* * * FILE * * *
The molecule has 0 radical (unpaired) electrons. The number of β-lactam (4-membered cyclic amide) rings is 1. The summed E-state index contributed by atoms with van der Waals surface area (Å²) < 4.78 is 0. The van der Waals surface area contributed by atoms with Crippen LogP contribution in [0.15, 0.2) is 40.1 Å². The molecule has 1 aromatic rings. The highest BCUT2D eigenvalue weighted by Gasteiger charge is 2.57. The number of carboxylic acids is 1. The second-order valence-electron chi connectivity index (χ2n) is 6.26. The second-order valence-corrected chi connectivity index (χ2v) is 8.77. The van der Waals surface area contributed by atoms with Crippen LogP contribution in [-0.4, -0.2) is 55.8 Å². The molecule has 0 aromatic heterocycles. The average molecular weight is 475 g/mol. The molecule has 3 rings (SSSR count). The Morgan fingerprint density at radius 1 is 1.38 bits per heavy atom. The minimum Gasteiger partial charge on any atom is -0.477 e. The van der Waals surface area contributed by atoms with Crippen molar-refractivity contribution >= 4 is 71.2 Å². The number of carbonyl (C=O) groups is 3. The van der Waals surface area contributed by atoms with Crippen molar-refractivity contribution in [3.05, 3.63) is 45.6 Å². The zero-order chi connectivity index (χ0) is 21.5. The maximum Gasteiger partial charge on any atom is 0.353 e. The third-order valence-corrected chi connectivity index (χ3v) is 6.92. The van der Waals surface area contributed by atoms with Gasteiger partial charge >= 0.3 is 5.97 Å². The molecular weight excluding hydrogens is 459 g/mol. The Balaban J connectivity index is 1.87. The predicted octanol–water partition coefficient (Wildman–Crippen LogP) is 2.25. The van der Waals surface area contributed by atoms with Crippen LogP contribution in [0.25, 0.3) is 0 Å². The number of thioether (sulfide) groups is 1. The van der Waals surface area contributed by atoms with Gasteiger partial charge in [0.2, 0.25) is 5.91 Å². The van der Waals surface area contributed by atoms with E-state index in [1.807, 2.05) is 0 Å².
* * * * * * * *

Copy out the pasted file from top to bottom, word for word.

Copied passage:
The molecule has 0 radical (unpaired) electrons. The number of β-lactam (4-membered cyclic amide) rings is 1. The summed E-state index contributed by atoms with van der Waals surface area (Å²) < 4.78 is 0. The van der Waals surface area contributed by atoms with Crippen LogP contribution in [0.15, 0.2) is 40.1 Å². The molecule has 1 aromatic rings. The highest BCUT2D eigenvalue weighted by Gasteiger charge is 2.57. The number of carboxylic acids is 1. The second-order valence-electron chi connectivity index (χ2n) is 6.26. The second-order valence-corrected chi connectivity index (χ2v) is 8.77. The van der Waals surface area contributed by atoms with Crippen LogP contribution in [-0.4, -0.2) is 55.8 Å². The molecule has 0 aromatic heterocycles. The average molecular weight is 475 g/mol. The molecule has 3 rings (SSSR count). The Morgan fingerprint density at radius 1 is 1.38 bits per heavy atom. The minimum Gasteiger partial charge on any atom is -0.477 e. The van der Waals surface area contributed by atoms with Crippen molar-refractivity contribution >= 4 is 71.2 Å². The number of carbonyl (C=O) groups is 3. The van der Waals surface area contributed by atoms with Crippen molar-refractivity contribution in [3.05, 3.63) is 45.6 Å². The zero-order chi connectivity index (χ0) is 21.5. The maximum Gasteiger partial charge on any atom is 0.353 e. The third-order valence-corrected chi connectivity index (χ3v) is 6.92. The van der Waals surface area contributed by atoms with Gasteiger partial charge >= 0.3 is 5.97 Å². The molecular weight excluding hydrogens is 459 g/mol. The Balaban J connectivity index is 1.87. The predicted octanol–water partition coefficient (Wildman–Crippen LogP) is 2.25. The van der Waals surface area contributed by atoms with Crippen LogP contribution in [0.25, 0.3) is 0 Å². The number of thioether (sulfide) groups is 1. The van der Waals surface area contributed by atoms with Gasteiger partial charge in [0.2, 0.25) is 5.91 Å². The van der Waals surface area contributed by atoms with E-state index in [1.807, 2.05) is 0 Å².